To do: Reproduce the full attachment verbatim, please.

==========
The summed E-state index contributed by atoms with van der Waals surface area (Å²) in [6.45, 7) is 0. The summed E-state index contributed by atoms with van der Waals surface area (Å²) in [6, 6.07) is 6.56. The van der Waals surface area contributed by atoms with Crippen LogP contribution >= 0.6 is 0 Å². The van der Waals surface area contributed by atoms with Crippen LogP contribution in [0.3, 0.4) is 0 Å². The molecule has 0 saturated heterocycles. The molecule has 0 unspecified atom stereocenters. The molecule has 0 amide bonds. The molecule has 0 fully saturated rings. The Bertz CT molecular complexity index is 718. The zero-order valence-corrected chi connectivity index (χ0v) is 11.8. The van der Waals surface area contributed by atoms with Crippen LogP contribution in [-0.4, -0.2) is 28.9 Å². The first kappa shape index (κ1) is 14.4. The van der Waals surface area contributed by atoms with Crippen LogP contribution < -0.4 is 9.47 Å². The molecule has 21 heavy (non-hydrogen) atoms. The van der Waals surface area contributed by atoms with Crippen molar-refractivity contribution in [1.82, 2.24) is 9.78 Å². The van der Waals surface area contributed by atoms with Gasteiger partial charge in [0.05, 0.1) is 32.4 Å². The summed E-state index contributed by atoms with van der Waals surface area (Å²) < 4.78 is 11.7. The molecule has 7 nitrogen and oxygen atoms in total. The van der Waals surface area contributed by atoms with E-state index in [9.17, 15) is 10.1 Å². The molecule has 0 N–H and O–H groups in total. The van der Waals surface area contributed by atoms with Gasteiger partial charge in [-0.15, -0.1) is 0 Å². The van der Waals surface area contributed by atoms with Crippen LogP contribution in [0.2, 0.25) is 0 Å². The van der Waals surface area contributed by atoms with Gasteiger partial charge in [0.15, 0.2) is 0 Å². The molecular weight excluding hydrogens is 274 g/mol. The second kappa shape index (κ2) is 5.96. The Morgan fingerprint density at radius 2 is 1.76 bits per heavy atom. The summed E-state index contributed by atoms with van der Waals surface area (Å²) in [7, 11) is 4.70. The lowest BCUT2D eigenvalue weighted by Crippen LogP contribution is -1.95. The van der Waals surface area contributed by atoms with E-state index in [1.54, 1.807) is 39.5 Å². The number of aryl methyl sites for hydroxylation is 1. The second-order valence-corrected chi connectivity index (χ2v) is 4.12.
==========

The summed E-state index contributed by atoms with van der Waals surface area (Å²) in [6.45, 7) is 0. The summed E-state index contributed by atoms with van der Waals surface area (Å²) in [6, 6.07) is 6.56. The van der Waals surface area contributed by atoms with Crippen LogP contribution >= 0.6 is 0 Å². The van der Waals surface area contributed by atoms with Crippen LogP contribution in [0.3, 0.4) is 0 Å². The molecule has 0 saturated heterocycles. The molecule has 0 unspecified atom stereocenters. The molecule has 0 amide bonds. The molecule has 0 fully saturated rings. The Bertz CT molecular complexity index is 718. The zero-order valence-corrected chi connectivity index (χ0v) is 11.8. The van der Waals surface area contributed by atoms with Crippen LogP contribution in [-0.4, -0.2) is 28.9 Å². The first kappa shape index (κ1) is 14.4. The van der Waals surface area contributed by atoms with Crippen LogP contribution < -0.4 is 9.47 Å². The molecule has 21 heavy (non-hydrogen) atoms. The van der Waals surface area contributed by atoms with Crippen molar-refractivity contribution in [1.82, 2.24) is 9.78 Å². The van der Waals surface area contributed by atoms with Gasteiger partial charge in [0.05, 0.1) is 32.4 Å². The summed E-state index contributed by atoms with van der Waals surface area (Å²) < 4.78 is 11.7. The molecule has 7 nitrogen and oxygen atoms in total. The van der Waals surface area contributed by atoms with E-state index in [9.17, 15) is 10.1 Å². The molecule has 0 N–H and O–H groups in total. The van der Waals surface area contributed by atoms with Gasteiger partial charge in [-0.15, -0.1) is 0 Å². The van der Waals surface area contributed by atoms with Crippen LogP contribution in [0.2, 0.25) is 0 Å². The van der Waals surface area contributed by atoms with Gasteiger partial charge in [0.15, 0.2) is 0 Å². The molecular weight excluding hydrogens is 274 g/mol. The second kappa shape index (κ2) is 5.96. The Morgan fingerprint density at radius 2 is 1.76 bits per heavy atom. The summed E-state index contributed by atoms with van der Waals surface area (Å²) in [7, 11) is 4.70. The lowest BCUT2D eigenvalue weighted by Crippen LogP contribution is -1.95. The van der Waals surface area contributed by atoms with E-state index in [1.54, 1.807) is 39.5 Å². The number of aryl methyl sites for hydroxylation is 1. The second-order valence-corrected chi connectivity index (χ2v) is 4.12.